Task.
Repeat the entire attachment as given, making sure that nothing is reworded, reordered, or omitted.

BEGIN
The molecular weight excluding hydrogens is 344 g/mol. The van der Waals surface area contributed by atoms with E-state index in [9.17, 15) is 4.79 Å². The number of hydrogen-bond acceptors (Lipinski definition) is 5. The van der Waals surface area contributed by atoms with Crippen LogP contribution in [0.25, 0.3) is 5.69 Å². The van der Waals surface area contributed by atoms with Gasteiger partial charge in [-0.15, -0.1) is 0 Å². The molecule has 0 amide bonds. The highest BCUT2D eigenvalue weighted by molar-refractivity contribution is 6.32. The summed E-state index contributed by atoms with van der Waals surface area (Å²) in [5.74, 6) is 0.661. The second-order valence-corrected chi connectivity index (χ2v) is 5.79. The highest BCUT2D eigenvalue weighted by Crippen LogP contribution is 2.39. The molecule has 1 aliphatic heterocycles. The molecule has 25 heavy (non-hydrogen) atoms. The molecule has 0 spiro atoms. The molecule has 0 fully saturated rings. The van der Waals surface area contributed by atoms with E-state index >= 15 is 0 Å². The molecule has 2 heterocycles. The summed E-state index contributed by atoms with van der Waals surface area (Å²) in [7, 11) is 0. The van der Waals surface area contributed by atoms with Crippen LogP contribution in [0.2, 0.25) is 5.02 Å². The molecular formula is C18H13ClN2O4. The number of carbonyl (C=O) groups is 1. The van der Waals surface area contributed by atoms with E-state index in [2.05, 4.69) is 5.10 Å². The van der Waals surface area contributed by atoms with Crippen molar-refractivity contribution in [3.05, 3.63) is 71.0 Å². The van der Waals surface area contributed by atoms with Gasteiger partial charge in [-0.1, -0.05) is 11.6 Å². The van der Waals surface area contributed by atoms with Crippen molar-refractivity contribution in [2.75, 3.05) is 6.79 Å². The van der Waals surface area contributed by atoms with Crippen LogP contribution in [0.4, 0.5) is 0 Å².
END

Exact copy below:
The molecular weight excluding hydrogens is 344 g/mol. The van der Waals surface area contributed by atoms with E-state index in [9.17, 15) is 4.79 Å². The number of hydrogen-bond acceptors (Lipinski definition) is 5. The van der Waals surface area contributed by atoms with Crippen LogP contribution in [0.25, 0.3) is 5.69 Å². The van der Waals surface area contributed by atoms with Gasteiger partial charge in [-0.15, -0.1) is 0 Å². The molecule has 0 amide bonds. The highest BCUT2D eigenvalue weighted by molar-refractivity contribution is 6.32. The summed E-state index contributed by atoms with van der Waals surface area (Å²) in [5.74, 6) is 0.661. The second-order valence-corrected chi connectivity index (χ2v) is 5.79. The highest BCUT2D eigenvalue weighted by Crippen LogP contribution is 2.39. The molecule has 1 aliphatic heterocycles. The molecule has 25 heavy (non-hydrogen) atoms. The molecule has 0 spiro atoms. The molecule has 0 fully saturated rings. The van der Waals surface area contributed by atoms with E-state index >= 15 is 0 Å². The molecule has 2 heterocycles. The summed E-state index contributed by atoms with van der Waals surface area (Å²) in [7, 11) is 0. The van der Waals surface area contributed by atoms with Crippen LogP contribution in [0.2, 0.25) is 5.02 Å². The molecular formula is C18H13ClN2O4. The number of carbonyl (C=O) groups is 1. The van der Waals surface area contributed by atoms with E-state index in [2.05, 4.69) is 5.10 Å². The van der Waals surface area contributed by atoms with Crippen molar-refractivity contribution in [3.05, 3.63) is 71.0 Å². The van der Waals surface area contributed by atoms with Gasteiger partial charge in [-0.1, -0.05) is 11.6 Å². The van der Waals surface area contributed by atoms with Crippen molar-refractivity contribution in [2.75, 3.05) is 6.79 Å². The van der Waals surface area contributed by atoms with Crippen LogP contribution in [0.4, 0.5) is 0 Å².